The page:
Mason Cole Is Suddenly a Stud

Mason Cole Is Suddenly a Stud
Mason Cole and Dalvin Cook

When the Minnesota Vikings traded a 6th-Round draft pick for Mason Cole last spring, folks spitballed whether he’d play right guard, replace Garrett Bradbury at center, or merely fill a reservist role on the team’s offensive line. 

Cole is a center by trade, but the Vikings adore moving offensive linemen from their organic positions. So, fans tangibly believed Cole would replace Dakota Dozier at right guard, who started most of 2020 and struggled. Cole ultimately did not move to guard, but Dozier wasn’t re-upped as starting right guard either. That title was awarded to Oli Udoh, a player who started the season strong but soon devolved into penalties and reduced production. 

Lo and behold, Cole emerged as the Vikings starting center.

Bradbury was in charge of the position for 2.5 seasons, losing his job — evidently — to Cole after Bradbury spent time on the COVID reserve list. Through some serendipity, Minnesota’s coaching staff learned Cole just might be a better center than Bradbury.

The numbers — at least through a few games — confirm it. 

Suddenly, Cole is the Vikings top-graded offensive lineman, scoring a 71.8 per Pro Football Focus grade. And somehow, that tops right tackle Brian O’Neill’s score, which is 70.9 through 11 games. PFF is not without faults, but generally speaking, it serves as a reasonable indicator of player performance. For example, though, not a single Vikings fan around the globe would proclaim Cole a better football player than O’Neill.

The important part? Cole, so far, is outplaying Bradbury. That’s impactful because Bradbury hasn’t quite turned the corner for his career development. Bradbury is not a poor football player — he’s actually rather apt with run blocking — but he has not matched his 1st-Round draft stock with performance on the field. 

Aug 27, 2021; Kansas City, Missouri, USA; Minnesota Vikings center Mason Cole (52). Mandatory Credit: Denny Medley-USA TODAY Sports

The Vikings have until this spring to opt-in to Bradbury’s fifth-year contractual option. Doing so would cost the Vikings north of $12 million, an unlikely splurge for general manager Rick Spielman because a sort-of journeyman Cole will be undoubtedly cheaper.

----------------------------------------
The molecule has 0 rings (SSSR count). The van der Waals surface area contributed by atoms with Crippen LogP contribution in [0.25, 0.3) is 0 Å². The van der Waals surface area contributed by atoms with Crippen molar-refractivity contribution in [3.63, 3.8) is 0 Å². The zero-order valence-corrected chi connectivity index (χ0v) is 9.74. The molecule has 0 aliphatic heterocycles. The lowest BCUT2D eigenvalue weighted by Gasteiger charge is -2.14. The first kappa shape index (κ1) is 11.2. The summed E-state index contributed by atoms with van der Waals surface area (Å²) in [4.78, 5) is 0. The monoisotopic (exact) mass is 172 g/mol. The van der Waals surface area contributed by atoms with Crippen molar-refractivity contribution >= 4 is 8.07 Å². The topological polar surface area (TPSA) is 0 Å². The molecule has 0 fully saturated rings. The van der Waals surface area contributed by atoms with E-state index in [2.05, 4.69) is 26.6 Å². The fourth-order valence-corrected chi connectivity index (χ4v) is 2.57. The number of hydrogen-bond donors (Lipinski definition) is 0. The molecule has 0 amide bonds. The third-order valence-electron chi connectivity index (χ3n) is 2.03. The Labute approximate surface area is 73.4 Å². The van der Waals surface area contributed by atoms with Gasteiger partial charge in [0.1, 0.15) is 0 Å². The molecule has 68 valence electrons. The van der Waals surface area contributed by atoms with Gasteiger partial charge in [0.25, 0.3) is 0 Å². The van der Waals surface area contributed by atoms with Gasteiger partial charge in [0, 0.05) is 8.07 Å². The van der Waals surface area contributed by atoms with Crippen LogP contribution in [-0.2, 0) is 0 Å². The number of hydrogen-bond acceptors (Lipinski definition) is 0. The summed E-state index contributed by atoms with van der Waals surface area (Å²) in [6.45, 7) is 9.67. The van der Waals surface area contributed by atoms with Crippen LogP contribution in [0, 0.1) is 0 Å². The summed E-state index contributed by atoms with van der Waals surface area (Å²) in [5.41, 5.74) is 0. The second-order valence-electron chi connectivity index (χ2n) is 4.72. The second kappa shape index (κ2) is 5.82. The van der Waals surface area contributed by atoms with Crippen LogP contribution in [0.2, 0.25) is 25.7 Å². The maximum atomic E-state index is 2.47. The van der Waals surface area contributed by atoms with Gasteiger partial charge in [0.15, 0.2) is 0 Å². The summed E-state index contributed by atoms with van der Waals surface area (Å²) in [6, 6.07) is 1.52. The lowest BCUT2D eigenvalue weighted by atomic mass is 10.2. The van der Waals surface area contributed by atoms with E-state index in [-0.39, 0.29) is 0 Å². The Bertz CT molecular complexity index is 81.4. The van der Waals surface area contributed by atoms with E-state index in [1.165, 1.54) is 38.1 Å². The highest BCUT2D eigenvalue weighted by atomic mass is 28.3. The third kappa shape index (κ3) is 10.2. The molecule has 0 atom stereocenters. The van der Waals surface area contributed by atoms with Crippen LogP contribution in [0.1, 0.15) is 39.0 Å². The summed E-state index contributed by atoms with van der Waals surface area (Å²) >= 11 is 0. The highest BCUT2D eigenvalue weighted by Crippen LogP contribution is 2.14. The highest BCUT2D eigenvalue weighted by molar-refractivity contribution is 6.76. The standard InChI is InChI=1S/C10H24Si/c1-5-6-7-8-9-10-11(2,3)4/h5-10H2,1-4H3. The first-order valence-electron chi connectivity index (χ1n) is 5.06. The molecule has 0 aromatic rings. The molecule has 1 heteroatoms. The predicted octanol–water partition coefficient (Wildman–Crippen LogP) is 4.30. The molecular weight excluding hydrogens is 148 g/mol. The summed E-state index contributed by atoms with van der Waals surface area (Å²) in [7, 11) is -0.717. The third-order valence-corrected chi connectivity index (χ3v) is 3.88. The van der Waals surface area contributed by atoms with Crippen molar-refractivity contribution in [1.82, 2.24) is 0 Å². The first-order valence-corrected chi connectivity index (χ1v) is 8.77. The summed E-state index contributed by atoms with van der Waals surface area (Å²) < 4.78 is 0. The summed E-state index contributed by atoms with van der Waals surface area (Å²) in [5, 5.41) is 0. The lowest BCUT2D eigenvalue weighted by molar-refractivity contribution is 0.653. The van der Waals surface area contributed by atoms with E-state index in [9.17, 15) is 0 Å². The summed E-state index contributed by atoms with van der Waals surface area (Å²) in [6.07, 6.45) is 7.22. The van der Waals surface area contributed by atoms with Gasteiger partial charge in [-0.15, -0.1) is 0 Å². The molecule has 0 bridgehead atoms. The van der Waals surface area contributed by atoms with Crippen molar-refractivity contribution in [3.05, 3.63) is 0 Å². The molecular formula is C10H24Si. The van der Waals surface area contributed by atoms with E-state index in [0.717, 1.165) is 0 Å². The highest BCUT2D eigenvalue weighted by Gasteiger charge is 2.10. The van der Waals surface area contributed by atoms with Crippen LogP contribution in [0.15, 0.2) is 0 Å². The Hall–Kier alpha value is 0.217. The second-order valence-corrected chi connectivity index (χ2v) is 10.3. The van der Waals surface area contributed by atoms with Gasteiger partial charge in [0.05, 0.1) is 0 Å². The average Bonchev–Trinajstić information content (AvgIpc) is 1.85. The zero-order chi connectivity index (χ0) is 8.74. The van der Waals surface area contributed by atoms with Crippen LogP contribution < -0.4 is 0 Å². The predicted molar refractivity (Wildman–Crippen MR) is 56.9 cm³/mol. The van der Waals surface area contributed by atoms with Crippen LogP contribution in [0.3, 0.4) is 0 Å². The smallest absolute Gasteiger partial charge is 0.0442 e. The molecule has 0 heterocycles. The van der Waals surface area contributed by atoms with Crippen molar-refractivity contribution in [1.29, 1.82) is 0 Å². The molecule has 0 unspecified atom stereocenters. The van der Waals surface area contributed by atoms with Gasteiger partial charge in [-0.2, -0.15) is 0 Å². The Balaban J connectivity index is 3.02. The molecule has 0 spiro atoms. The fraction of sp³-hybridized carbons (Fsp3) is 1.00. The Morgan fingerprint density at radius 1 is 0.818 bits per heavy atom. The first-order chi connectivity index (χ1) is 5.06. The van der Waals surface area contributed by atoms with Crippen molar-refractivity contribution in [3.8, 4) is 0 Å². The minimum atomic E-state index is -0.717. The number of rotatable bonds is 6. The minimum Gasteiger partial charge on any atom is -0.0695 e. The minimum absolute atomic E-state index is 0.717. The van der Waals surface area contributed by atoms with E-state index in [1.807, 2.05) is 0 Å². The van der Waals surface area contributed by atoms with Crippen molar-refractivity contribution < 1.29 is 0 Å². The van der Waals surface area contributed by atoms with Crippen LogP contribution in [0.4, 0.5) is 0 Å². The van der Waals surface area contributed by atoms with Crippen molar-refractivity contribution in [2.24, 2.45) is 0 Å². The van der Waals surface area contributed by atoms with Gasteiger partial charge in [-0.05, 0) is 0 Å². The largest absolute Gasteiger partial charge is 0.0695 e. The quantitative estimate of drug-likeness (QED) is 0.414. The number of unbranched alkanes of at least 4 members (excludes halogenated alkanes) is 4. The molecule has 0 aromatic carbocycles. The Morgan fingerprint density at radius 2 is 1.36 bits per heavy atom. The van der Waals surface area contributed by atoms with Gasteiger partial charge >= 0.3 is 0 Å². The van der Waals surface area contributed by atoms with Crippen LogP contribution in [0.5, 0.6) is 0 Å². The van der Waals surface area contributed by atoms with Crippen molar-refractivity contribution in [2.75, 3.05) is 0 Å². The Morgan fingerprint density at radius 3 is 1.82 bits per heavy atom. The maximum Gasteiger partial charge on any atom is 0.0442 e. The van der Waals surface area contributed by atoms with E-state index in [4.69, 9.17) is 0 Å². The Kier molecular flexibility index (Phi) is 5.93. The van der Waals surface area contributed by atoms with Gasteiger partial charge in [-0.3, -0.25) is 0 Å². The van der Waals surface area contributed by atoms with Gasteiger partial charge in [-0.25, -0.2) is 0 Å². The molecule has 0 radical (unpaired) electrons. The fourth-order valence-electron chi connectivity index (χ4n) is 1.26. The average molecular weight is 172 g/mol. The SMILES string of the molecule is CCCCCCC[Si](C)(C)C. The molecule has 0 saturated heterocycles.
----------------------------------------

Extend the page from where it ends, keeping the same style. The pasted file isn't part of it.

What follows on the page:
Minnesota has six games remaining in 2021, so those matchups (at DET, vs. PIT, at CHI, vs. LAR, at GB, vs. CHI) will be Cole’s almighty audition. For now, he’s vividly showing Vikings brass he can be the center of the future. But career verdicts take longer than 3-4 games. His solidification at center would also mean the Vikings only need one more solution on the offensive line. The right guard spot currently owned by Udoh just cannot be wholly solved by the coaching staff. Wyatt Davis, a rookie, is on the roster, but the team is extremely standoffish about putting the Ohio State alumnus on the field. 

Otherwise, Christian Darrisaw (LT), Ezra Cleveland (LG), Mason Cole (C), Unnamed Solution (RG), and Brian O’Neill (RT) are a sturdy foundation for the years to come. 

And the bizarre part about Cole is that he truly felt like a turnstile-type reservist offensive lineman, in the mold of Nick Easton or Brett Jones for the Vikings in years past.

But nope. Cole is suddenly on track to be the starting center for the next few seasons, barring any abrupt regression.


Dustin Baker is a political scientist who graduated from the University of Minnesota in 2007. He hosts a podcast with Bryant McKinnie, which airs every Wednesday with Raun Sawh and Sally from Minneapolis. His Viking fandom dates back to 1996. Listed guilty pleasures: Peanut Butter Ice Cream, ‘The Sopranos,’ and The Doors (the band).